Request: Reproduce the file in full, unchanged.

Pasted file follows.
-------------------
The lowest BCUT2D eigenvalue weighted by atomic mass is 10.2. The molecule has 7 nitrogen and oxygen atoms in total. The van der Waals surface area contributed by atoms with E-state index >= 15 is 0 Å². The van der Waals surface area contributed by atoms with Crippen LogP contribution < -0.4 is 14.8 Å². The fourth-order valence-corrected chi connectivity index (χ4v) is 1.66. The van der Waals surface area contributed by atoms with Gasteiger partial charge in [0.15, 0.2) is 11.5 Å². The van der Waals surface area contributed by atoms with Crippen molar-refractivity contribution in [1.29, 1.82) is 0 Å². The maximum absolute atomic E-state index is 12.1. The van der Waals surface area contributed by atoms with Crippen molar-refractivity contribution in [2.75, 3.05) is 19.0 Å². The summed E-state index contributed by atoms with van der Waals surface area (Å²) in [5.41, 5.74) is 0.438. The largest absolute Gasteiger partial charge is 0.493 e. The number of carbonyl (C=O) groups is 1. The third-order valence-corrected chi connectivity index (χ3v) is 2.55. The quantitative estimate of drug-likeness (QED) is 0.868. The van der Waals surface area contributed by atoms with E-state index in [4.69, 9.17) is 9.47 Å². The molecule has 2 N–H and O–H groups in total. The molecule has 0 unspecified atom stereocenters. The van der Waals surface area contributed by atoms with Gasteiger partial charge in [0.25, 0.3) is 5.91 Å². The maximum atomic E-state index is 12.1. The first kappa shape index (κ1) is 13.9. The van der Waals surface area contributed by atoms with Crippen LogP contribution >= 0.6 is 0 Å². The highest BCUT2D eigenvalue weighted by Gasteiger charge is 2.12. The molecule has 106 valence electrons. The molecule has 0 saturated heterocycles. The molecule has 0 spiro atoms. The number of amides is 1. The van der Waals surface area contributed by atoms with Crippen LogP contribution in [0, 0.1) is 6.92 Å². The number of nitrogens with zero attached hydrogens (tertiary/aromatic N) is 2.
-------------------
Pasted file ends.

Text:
The lowest BCUT2D eigenvalue weighted by atomic mass is 10.2. The molecule has 7 nitrogen and oxygen atoms in total. The van der Waals surface area contributed by atoms with E-state index >= 15 is 0 Å². The van der Waals surface area contributed by atoms with Crippen LogP contribution < -0.4 is 14.8 Å². The fourth-order valence-corrected chi connectivity index (χ4v) is 1.66. The van der Waals surface area contributed by atoms with Gasteiger partial charge in [0.15, 0.2) is 11.5 Å². The van der Waals surface area contributed by atoms with Crippen molar-refractivity contribution in [1.29, 1.82) is 0 Å². The maximum absolute atomic E-state index is 12.1. The van der Waals surface area contributed by atoms with Crippen molar-refractivity contribution in [2.75, 3.05) is 19.0 Å². The summed E-state index contributed by atoms with van der Waals surface area (Å²) in [5.41, 5.74) is 0.438. The largest absolute Gasteiger partial charge is 0.493 e. The number of carbonyl (C=O) groups is 1. The third-order valence-corrected chi connectivity index (χ3v) is 2.55. The quantitative estimate of drug-likeness (QED) is 0.868. The van der Waals surface area contributed by atoms with E-state index in [4.69, 9.17) is 9.47 Å². The molecule has 2 N–H and O–H groups in total. The molecule has 0 unspecified atom stereocenters. The van der Waals surface area contributed by atoms with Gasteiger partial charge in [0.25, 0.3) is 5.91 Å². The maximum atomic E-state index is 12.1. The first kappa shape index (κ1) is 13.9. The van der Waals surface area contributed by atoms with Crippen LogP contribution >= 0.6 is 0 Å². The highest BCUT2D eigenvalue weighted by Gasteiger charge is 2.12. The molecule has 106 valence electrons. The molecule has 0 saturated heterocycles. The molecule has 0 spiro atoms. The number of amides is 1. The van der Waals surface area contributed by atoms with Crippen LogP contribution in [0, 0.1) is 6.92 Å². The number of nitrogens with zero attached hydrogens (tertiary/aromatic N) is 2.